New Project to Explore Potential Energy From Tidal Power

In finding potential new energy sources, the government is tipping $2.5 million for the use of a project that would track and map the energy within Australia’s tides.

Based on a report by The Sydney Morning Herald, the project called “Tidal Energy in Australia – Assessing Resource and Feasibility in Australia’s Future Energy Mix” will develop an online atlas which will lay out resources across the largest and most reliable tides in the world.

Irene Penesis, the Lead Researcher Associate Professor at the University of Tasmania said, “With some of the largest tides in the world, Australia is ideal for this extremely reliable and low-carbon form of energy.”

“Potential investors are currently held back by a lack of detailed information on tidal resources that would help them understand the risks and opportunities available.”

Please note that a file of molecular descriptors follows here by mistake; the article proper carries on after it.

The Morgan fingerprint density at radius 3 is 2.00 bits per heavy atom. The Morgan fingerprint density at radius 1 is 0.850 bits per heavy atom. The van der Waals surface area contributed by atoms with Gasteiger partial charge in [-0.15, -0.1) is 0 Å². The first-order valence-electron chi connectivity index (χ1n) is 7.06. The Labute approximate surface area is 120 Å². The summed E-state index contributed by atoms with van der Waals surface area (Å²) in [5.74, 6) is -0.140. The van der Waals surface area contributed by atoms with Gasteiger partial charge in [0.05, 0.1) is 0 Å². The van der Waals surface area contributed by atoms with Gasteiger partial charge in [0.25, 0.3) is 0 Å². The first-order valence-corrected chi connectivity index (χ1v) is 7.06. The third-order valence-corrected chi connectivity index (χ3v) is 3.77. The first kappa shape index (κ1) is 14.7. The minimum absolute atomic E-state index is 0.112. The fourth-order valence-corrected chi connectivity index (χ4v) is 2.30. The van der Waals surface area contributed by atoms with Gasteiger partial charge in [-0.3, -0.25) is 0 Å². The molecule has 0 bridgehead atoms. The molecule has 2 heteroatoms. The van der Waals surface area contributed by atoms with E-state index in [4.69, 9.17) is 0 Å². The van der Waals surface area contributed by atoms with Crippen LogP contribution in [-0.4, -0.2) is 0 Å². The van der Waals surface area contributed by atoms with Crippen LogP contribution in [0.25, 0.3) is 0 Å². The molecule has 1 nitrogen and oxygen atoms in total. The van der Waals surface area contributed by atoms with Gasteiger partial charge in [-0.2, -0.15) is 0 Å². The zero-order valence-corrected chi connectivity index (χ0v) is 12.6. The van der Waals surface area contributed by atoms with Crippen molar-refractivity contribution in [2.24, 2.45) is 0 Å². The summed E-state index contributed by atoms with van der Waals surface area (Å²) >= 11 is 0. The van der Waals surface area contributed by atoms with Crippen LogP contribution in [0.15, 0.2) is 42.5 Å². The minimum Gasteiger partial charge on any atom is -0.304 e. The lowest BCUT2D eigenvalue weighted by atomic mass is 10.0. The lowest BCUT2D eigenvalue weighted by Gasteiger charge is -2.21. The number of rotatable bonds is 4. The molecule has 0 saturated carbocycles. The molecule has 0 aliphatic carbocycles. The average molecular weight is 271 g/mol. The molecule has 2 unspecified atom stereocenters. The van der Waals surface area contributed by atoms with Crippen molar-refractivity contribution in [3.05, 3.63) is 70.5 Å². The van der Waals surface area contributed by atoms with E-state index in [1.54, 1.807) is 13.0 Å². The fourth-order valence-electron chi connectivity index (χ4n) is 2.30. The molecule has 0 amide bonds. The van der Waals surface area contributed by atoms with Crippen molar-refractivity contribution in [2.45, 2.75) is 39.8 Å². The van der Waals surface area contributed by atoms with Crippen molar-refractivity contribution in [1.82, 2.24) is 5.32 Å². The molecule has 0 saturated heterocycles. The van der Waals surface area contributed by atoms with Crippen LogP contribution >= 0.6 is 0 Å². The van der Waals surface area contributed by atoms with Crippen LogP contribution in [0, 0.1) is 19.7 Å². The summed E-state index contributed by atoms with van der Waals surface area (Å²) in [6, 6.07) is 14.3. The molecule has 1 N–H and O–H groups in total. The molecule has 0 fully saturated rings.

Electricity can be generated by converting kinetic energy through tidal generators. A turbine underwater is directed by ocean currents and the change in sea level can also be controlled.

In a statement, federal Environment Minister Josh Frydenberg said such technology can be used to improve Australia’s grid stability. “As a reliable, low emissions form of energy, tidal generation technology could be integrated to enhance the country’s grid stability, or to provide support to off-grid industrial sites and remote communities.”

The federal government funding for the three-year project will be guaranteed by the Renewable Energy Agency (ARENA). The Australian Maritime College at the University of Tasmania spearheads the project, which aims to “unlock tidal energy’s potential to contribute to Australia’s energy needs.”

ARENA Chief Executive Officer Ivor Frischknecht is confident that the project will introduce positive changes and developments to the country. He said, “Ocean energy technologies are in their early stages of development. This research will help Australia to better understand tidal energy and help to maximise renewable energy into the market.”

There are several large-scale tidal generators situated in Asia and Europe. The largest tidal generator, the Shiwa Lake tidal power station can be found in South Korea.

Read the full report here.